The lithium-ion battery market in India is expected to increase from 2.9 GWh in 2018 to about 132 GWH by 2030 at a compound annual growth rate of 35.5 per cent. The recycled lithium-ion batteries global market will hit $6 billion by 2030. This highlights that there is a huge opportunity in recycling these batteries.
For EV batteries, the most critical elements present are cobalt, lithium, magnesium, graphite, aluminium, copper, nickel. The cathode is another critical component of an EV battery.
“Lithium-ion batteries not only contain lithium-ion. Almost 20 to 30 per cent is made up of cobalt since that is where most of its value chain comes from,” says Dr R. Raatesh, Director of C-MET Hyderabad.
Cobalt forms an important component that affects the weight, among other things, of the battery.
It is estimated that as much as 125,000 tonnes of lithium carbonate, 35,000 tonnes of cobalt, and 86,000 tonnes of nickel could be recovered from 2030 from waste batteries.
These EV battery packs can be repurposed for a second life application in energy storage devices that is suitable to their reduced performance capabilities.
In a similar sentiment, solar PV panels can also be recycled to provide material for EV batteries.
Dr Raatesh adds, “When talking about the circular economy, we very recently realised that spent solar cells can be used as an anode material for Li-ion batteries.”
Silicon, having the highest discharge capacity, is a noted anode material in lithium-ion battery applications. The commercialized anode that is graphite 370 mah per gram has very little discharge capacity when compared to silicon 4200 mph gram. However, due to the huge production cost, the feasibility of using silicon in commercial-grade battery applications is limited. In this context, spent silicon modules from a solar cell can begin fully exploited as anode materials for lithium-ion batteries.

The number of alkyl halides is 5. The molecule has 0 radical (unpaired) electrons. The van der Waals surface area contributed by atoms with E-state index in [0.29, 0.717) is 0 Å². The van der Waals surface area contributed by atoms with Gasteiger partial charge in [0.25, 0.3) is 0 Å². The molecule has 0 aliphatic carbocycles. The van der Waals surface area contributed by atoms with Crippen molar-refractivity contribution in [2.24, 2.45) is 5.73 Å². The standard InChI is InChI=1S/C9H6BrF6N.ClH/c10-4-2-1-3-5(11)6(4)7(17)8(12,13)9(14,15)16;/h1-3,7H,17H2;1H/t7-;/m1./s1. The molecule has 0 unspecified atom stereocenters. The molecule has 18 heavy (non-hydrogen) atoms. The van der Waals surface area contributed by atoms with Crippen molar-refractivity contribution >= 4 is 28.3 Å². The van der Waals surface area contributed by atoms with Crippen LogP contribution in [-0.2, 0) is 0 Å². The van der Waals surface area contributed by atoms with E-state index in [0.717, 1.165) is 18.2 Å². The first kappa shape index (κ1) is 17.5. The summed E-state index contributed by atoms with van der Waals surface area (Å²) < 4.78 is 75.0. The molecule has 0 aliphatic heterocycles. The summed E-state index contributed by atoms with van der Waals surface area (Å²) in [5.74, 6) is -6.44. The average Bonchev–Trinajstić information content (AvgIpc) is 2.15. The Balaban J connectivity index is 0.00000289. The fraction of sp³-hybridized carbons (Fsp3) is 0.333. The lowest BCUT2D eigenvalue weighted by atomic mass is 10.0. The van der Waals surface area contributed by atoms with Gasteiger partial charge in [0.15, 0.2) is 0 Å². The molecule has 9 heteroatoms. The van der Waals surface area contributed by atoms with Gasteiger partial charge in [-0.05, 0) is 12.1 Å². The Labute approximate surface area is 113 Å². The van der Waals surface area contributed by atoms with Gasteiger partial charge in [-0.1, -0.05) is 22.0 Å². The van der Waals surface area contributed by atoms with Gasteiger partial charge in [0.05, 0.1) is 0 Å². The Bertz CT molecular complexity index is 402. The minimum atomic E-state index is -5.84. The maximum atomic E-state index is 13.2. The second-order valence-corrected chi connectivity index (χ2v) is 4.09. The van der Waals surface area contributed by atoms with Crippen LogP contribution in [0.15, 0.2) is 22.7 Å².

Recycling Scenario In India: Opportunities and Challenges
The recycling scenario for e-waste is grimmer than expected, where the informal or unskilled sector is handling most of the waste being generated. The people involved in this sector lack the skill to recycle or reuse such waste.
“More than 90 per cent of it goes to informal recycling and despite the hazardous activity involved, the resource recovery is very less. If you look at the yield, it is less than 25 per cent,” says Dr Raatesh.
“A large number of people are actually working in this sector are unskilled which is creating a lot of trouble. This is where the government and private sector needs to join hands” Mehra.